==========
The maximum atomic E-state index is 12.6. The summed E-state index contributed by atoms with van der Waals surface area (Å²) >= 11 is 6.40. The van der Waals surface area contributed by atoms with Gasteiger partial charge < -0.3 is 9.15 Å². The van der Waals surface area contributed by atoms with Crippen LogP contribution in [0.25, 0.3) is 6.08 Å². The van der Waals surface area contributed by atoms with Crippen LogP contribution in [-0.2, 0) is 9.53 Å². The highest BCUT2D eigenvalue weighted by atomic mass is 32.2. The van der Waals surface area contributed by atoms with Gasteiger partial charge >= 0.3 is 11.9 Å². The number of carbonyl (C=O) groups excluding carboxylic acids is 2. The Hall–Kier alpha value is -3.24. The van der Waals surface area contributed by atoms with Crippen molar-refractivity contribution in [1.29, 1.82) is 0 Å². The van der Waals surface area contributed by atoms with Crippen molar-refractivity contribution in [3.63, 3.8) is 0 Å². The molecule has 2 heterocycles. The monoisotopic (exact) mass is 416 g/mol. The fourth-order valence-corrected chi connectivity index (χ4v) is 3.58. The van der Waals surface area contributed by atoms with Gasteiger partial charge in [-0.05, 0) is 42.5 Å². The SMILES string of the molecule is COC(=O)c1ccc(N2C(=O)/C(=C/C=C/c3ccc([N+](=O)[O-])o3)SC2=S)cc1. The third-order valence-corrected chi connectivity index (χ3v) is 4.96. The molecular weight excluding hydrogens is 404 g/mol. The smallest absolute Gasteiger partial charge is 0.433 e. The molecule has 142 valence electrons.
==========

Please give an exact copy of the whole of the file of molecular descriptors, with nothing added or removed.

The maximum atomic E-state index is 12.6. The summed E-state index contributed by atoms with van der Waals surface area (Å²) >= 11 is 6.40. The van der Waals surface area contributed by atoms with Gasteiger partial charge < -0.3 is 9.15 Å². The van der Waals surface area contributed by atoms with Crippen LogP contribution in [0.25, 0.3) is 6.08 Å². The van der Waals surface area contributed by atoms with Crippen LogP contribution in [-0.2, 0) is 9.53 Å². The highest BCUT2D eigenvalue weighted by atomic mass is 32.2. The van der Waals surface area contributed by atoms with Gasteiger partial charge >= 0.3 is 11.9 Å². The number of carbonyl (C=O) groups excluding carboxylic acids is 2. The Hall–Kier alpha value is -3.24. The van der Waals surface area contributed by atoms with Crippen molar-refractivity contribution in [1.29, 1.82) is 0 Å². The van der Waals surface area contributed by atoms with Crippen molar-refractivity contribution in [3.63, 3.8) is 0 Å². The molecule has 2 heterocycles. The monoisotopic (exact) mass is 416 g/mol. The fourth-order valence-corrected chi connectivity index (χ4v) is 3.58. The van der Waals surface area contributed by atoms with Gasteiger partial charge in [-0.05, 0) is 42.5 Å². The SMILES string of the molecule is COC(=O)c1ccc(N2C(=O)/C(=C/C=C/c3ccc([N+](=O)[O-])o3)SC2=S)cc1. The third-order valence-corrected chi connectivity index (χ3v) is 4.96. The molecular weight excluding hydrogens is 404 g/mol. The smallest absolute Gasteiger partial charge is 0.433 e. The molecule has 142 valence electrons.